How do you find work and is it hard to attain a job as a hobo?

I mostly find work using craigslist, or simply going door-to-door filling out applications. There are a few websites such as HelpX and WWOOF that I have used in the past, but not so much anymore. In just about any town you go to, restaurants are always looking for dishwashers, and construction sites are always looking for someone to push a wheel-barrow or swing a hammer. Aside from that, we hobos are experts at seasonal labor gigs, and so, we usually go to certain places during certain times of the year. For example, I usually go to Alaska every summer for the fishing season, or Montana for the fall farming season, etc. Most seasonal jobs are accustomed to hiring hobos and vagabonds, as we have been their primary workforce for many, many decades. As for jobs that are NOT accustomed to hiring a hobo, I have to market myself carefully. I don’t tell them I’m a traveler or that I’m homeless for starters. If they want to know my home address, I just steal an address from an abandoned house or from local apartment listings on craigslist.

Could you list some of the jobs you have worked in throughout your time on the road?

Huckstah as a dishwasher

I’ve held a lot of jobs: beekeeper, veterinary technician, hotel clerk, coffee farmer, commercial fisherman, wildlife forester, medical marijuana grower, cannery processor, dishwasher, prep cook, roofer, construction framer, citrus farmer, avocado farmer, mango farmer, pineapple farmer, banana farmer, macadamia nut farmer, bamboo farmer, apple farmer, sex shop clerk, smartphone repair technician, computer repair technician, newspaper press operator, landscaper…ahhh the list goes on. I can’t even recall half of the jobs I’ve done, to be honest with you.

What have been your favourite and least favourite jobs?

I love working on the boats in Alaska because it’s working outdoors, and nobody cares if you’re a hobo or not. All they care about is that you’re willing to work hard, and that you’re somebody they’re comfortable to live/work with while out at sea. All of us have one goal: MONEY, and everyone has to get along and work their ass off to get it. But the reward is worth it…tens of thousands of dollars for just a few weeks of work. Plus, I just love being on a boat; doing honest work, and challenging myself mentally and physically. Not that I’m a masochist or anything, it just makes you proud of what you can do once you beat that challenge. If you can work 16-18 hours a day, 7 days a week, while living on a boat, for 8 straight weeks, that’s something to be proud of. I know that I can do any job on earth if all that job requires is determination and hard work.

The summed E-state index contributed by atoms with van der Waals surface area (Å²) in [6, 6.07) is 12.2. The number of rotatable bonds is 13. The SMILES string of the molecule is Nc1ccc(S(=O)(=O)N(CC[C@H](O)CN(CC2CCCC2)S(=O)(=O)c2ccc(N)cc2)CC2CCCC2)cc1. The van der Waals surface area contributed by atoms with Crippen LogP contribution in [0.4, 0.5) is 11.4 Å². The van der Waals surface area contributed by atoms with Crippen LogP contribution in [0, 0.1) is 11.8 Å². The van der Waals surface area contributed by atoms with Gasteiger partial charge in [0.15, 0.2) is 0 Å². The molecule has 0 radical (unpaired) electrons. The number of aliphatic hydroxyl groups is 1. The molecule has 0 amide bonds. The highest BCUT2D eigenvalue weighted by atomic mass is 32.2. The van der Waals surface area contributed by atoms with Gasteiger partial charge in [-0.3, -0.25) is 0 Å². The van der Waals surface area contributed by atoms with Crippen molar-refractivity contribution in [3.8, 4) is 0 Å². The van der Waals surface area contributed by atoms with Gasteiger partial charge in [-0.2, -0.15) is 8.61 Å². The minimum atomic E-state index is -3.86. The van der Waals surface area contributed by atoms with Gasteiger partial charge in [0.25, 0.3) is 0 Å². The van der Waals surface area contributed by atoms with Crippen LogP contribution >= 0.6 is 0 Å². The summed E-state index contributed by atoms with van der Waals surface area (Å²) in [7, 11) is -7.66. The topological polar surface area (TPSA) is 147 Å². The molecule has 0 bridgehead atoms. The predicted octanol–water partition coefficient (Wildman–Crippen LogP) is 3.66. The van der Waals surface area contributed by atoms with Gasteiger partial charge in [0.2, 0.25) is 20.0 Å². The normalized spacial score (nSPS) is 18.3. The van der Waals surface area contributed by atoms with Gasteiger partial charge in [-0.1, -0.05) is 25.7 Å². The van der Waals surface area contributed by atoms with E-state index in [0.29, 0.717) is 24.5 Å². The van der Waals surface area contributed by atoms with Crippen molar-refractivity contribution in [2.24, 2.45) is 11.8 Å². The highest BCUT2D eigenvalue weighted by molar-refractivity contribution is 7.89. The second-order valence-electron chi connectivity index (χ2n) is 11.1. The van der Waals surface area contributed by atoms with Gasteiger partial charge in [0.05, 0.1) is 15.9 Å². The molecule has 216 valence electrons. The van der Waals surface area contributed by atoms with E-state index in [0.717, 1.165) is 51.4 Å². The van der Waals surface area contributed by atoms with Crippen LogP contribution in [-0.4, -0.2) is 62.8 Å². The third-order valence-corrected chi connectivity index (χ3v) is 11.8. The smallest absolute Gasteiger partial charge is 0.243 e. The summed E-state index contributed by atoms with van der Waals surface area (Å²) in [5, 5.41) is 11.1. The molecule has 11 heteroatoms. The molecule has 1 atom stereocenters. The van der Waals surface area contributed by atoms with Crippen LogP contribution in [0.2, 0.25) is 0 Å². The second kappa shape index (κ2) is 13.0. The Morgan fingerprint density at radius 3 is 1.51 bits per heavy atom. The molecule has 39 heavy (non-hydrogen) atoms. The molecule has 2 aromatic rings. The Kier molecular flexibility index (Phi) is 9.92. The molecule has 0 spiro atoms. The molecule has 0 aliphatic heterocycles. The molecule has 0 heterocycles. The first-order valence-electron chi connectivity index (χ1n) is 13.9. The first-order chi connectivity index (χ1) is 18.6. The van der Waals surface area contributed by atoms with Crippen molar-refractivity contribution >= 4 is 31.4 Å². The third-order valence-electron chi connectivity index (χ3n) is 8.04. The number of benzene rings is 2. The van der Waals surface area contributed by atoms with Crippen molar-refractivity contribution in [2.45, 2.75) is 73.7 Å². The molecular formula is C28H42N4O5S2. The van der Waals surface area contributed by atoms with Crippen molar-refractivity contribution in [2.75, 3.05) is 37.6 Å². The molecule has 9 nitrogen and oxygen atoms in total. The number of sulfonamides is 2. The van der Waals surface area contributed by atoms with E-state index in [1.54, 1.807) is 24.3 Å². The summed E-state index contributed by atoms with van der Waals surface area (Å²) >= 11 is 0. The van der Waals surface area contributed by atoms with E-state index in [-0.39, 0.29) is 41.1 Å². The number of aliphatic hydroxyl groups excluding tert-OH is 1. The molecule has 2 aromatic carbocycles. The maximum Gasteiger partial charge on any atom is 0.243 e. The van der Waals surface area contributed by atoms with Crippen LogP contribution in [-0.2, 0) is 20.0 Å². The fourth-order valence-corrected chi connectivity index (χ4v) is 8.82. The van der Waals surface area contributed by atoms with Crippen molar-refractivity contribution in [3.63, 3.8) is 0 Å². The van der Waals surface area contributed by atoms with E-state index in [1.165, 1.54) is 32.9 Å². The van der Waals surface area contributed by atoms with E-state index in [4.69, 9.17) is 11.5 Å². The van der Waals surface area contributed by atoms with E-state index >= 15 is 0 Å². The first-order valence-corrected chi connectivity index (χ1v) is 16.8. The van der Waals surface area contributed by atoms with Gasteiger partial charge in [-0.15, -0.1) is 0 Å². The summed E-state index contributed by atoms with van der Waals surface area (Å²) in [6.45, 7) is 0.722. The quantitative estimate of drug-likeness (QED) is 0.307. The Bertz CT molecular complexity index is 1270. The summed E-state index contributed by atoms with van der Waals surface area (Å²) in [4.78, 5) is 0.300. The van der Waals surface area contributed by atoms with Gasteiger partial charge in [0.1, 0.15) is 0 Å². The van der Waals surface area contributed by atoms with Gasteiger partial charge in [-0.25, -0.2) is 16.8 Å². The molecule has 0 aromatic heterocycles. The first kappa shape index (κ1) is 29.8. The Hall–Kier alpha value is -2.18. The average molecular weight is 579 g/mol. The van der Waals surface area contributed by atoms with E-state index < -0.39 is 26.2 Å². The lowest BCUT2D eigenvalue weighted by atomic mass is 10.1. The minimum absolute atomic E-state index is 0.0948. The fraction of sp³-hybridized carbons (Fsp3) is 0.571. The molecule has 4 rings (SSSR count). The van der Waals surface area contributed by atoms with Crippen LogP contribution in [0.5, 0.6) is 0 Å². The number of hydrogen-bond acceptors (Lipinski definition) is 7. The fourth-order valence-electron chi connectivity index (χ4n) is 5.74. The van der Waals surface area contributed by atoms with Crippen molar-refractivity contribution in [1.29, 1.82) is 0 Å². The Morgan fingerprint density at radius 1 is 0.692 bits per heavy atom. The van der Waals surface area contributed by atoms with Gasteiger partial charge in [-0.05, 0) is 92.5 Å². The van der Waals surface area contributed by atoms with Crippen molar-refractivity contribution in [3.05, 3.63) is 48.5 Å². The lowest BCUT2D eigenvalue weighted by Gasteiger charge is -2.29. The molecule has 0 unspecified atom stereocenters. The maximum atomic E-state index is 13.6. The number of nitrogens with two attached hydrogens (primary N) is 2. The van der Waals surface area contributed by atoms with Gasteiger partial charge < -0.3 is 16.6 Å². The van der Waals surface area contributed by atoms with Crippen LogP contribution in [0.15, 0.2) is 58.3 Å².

Working on the farms in Hawaii is the opposite. There’s something peaceful and meditative about picking coffee. You go at your own pace, no one is looking over your back, you’re out on a beautiful farm on a mountain over-looking the beautiful pacific ocean, listening to birds and geckos chirp. It’s like zen work to me. It’s like being on vacation while making a bit of money on the side too. It’s not good money, only 40-50 bucks a day, but thats plenty for a hobo that lives a rather frugal existence.

The vet tech job was great because I’m a huge animal lover and animal rights activist. My doctor was a true hero for animals, and dedicated her life to establish a no-kill animal sanctuary and non-profit veterinary hospital. She would work 16 hours a day, 6-7 days a week, and she would go to any length to save an animal’s life. She even had a great program where she would give traps to homeless people to catch feral cats, and we would give the homeless people food for each cat they could bring. Then the doctor would spay/neuter the cat, give it a complete medical exam, and then re-release it. One time a puppy mill got busted and we had shelter about twenty puppies. Puppies poop a lot so I was constantly cleaning up after the little devils, but to walk into a room and play with twenty awesome happy puppies at one time is like an animal lover’s dream…and that was part of my job, everyday.

As far as construction, who likes pushing a wheel barrow or working on a hot roof? It’s just a shitty low tier job unless you’re a foreman or owner. No one is digging ditches or pushing wheelbarrows because they want to, but usually because there’s no other job options available.

How much do you live on, on average per week? Could you give us a rough breakdown of your expenses?

I usually spend about $20 a day: pack of cigs, 6 pack of beer, couple of hot meals. Money comes and goes in this lifestyle… I might be completely broke one week, and the next week I score a job and get a $1,000 pay-check. There really is no weekly average since it fluctuates so much, one week from the next. I view money like most people view toilet tissue; use it while you have it, there will always be more. I’m a strong believer that money is made to be spent, not saved. So many people spend their entire life saving, saving, saving, and then they eventually become too old to even enjoy spending it. I’m doing the EXACT opposite. There are people that will say thats irresponsible or foolish or whatever, but I don’t exactly see the genius of being 85 years old with $100,000 wasting away in some vault either.